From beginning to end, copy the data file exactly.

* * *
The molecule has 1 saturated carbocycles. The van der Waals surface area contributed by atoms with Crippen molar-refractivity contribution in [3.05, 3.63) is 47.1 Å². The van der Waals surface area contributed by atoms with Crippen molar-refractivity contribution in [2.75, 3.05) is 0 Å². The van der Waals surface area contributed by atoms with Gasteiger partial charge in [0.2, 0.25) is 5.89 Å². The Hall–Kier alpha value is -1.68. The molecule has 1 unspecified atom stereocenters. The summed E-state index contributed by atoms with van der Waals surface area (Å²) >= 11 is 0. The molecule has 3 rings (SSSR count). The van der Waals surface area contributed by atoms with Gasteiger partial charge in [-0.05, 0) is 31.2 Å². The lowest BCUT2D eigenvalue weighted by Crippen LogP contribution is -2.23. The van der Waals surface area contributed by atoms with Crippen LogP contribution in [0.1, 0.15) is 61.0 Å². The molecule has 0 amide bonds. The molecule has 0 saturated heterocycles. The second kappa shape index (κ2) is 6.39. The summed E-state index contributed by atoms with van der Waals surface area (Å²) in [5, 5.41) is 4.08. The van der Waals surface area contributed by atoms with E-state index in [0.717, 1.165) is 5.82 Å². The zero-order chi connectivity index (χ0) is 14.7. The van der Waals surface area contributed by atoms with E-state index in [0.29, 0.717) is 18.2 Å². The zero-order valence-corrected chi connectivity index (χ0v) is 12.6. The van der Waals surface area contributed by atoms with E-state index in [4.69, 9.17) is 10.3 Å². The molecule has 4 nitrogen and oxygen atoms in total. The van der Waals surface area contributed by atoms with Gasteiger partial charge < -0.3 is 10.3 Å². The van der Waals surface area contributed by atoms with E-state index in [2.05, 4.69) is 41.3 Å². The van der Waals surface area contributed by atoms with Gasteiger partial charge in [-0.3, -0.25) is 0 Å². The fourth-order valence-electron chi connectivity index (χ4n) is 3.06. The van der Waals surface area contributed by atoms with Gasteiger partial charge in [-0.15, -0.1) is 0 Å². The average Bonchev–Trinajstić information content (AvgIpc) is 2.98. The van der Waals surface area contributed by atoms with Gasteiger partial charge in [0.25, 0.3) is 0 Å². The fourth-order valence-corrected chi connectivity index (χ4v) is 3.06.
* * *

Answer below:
The molecule has 1 saturated carbocycles. The van der Waals surface area contributed by atoms with Crippen molar-refractivity contribution in [3.05, 3.63) is 47.1 Å². The van der Waals surface area contributed by atoms with Crippen molar-refractivity contribution in [2.75, 3.05) is 0 Å². The van der Waals surface area contributed by atoms with Gasteiger partial charge in [0.2, 0.25) is 5.89 Å². The Hall–Kier alpha value is -1.68. The molecule has 1 unspecified atom stereocenters. The summed E-state index contributed by atoms with van der Waals surface area (Å²) >= 11 is 0. The molecule has 3 rings (SSSR count). The van der Waals surface area contributed by atoms with Gasteiger partial charge in [-0.05, 0) is 31.2 Å². The lowest BCUT2D eigenvalue weighted by Crippen LogP contribution is -2.23. The van der Waals surface area contributed by atoms with Crippen LogP contribution in [0.1, 0.15) is 61.0 Å². The molecule has 0 amide bonds. The molecule has 0 saturated heterocycles. The second kappa shape index (κ2) is 6.39. The summed E-state index contributed by atoms with van der Waals surface area (Å²) in [5, 5.41) is 4.08. The van der Waals surface area contributed by atoms with E-state index in [0.717, 1.165) is 5.82 Å². The zero-order chi connectivity index (χ0) is 14.7. The van der Waals surface area contributed by atoms with E-state index in [0.29, 0.717) is 18.2 Å². The zero-order valence-corrected chi connectivity index (χ0v) is 12.6. The van der Waals surface area contributed by atoms with E-state index in [4.69, 9.17) is 10.3 Å². The molecule has 4 nitrogen and oxygen atoms in total. The van der Waals surface area contributed by atoms with Gasteiger partial charge < -0.3 is 10.3 Å². The van der Waals surface area contributed by atoms with E-state index in [2.05, 4.69) is 41.3 Å². The van der Waals surface area contributed by atoms with Gasteiger partial charge in [-0.3, -0.25) is 0 Å². The fourth-order valence-electron chi connectivity index (χ4n) is 3.06. The van der Waals surface area contributed by atoms with Gasteiger partial charge in [-0.15, -0.1) is 0 Å². The average Bonchev–Trinajstić information content (AvgIpc) is 2.98. The van der Waals surface area contributed by atoms with Gasteiger partial charge in [0.25, 0.3) is 0 Å². The fourth-order valence-corrected chi connectivity index (χ4v) is 3.06.